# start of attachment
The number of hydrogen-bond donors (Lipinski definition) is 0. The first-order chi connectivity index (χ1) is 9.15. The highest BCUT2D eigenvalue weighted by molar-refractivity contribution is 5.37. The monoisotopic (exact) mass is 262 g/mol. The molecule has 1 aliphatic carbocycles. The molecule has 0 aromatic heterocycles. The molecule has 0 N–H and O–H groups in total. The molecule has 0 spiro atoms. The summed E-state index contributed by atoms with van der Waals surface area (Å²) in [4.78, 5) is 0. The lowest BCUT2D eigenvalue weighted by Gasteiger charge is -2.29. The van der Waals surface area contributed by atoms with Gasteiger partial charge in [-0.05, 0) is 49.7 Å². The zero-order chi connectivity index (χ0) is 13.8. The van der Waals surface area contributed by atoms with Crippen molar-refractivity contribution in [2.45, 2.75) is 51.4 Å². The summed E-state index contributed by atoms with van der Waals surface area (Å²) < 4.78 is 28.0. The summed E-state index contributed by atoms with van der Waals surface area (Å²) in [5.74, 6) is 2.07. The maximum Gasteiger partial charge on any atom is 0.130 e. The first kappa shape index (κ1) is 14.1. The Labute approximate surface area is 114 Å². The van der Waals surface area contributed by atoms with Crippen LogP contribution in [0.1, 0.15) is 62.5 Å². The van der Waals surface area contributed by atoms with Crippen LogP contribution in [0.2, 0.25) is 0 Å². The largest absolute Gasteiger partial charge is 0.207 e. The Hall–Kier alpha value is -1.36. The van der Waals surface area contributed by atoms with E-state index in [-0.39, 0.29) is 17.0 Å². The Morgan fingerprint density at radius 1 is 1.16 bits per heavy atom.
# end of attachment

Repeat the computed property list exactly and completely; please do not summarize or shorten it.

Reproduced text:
The number of hydrogen-bond donors (Lipinski definition) is 0. The first-order chi connectivity index (χ1) is 9.15. The highest BCUT2D eigenvalue weighted by molar-refractivity contribution is 5.37. The monoisotopic (exact) mass is 262 g/mol. The molecule has 1 aliphatic carbocycles. The molecule has 0 aromatic heterocycles. The molecule has 0 N–H and O–H groups in total. The molecule has 0 spiro atoms. The summed E-state index contributed by atoms with van der Waals surface area (Å²) in [4.78, 5) is 0. The lowest BCUT2D eigenvalue weighted by Gasteiger charge is -2.29. The van der Waals surface area contributed by atoms with Gasteiger partial charge in [-0.05, 0) is 49.7 Å². The zero-order chi connectivity index (χ0) is 13.8. The van der Waals surface area contributed by atoms with Crippen molar-refractivity contribution in [2.45, 2.75) is 51.4 Å². The summed E-state index contributed by atoms with van der Waals surface area (Å²) < 4.78 is 28.0. The summed E-state index contributed by atoms with van der Waals surface area (Å²) in [5.74, 6) is 2.07. The maximum Gasteiger partial charge on any atom is 0.130 e. The first kappa shape index (κ1) is 14.1. The Labute approximate surface area is 114 Å². The van der Waals surface area contributed by atoms with Crippen LogP contribution in [0.1, 0.15) is 62.5 Å². The van der Waals surface area contributed by atoms with Crippen LogP contribution in [0.2, 0.25) is 0 Å². The largest absolute Gasteiger partial charge is 0.207 e. The Hall–Kier alpha value is -1.36. The van der Waals surface area contributed by atoms with E-state index in [-0.39, 0.29) is 17.0 Å². The Morgan fingerprint density at radius 1 is 1.16 bits per heavy atom.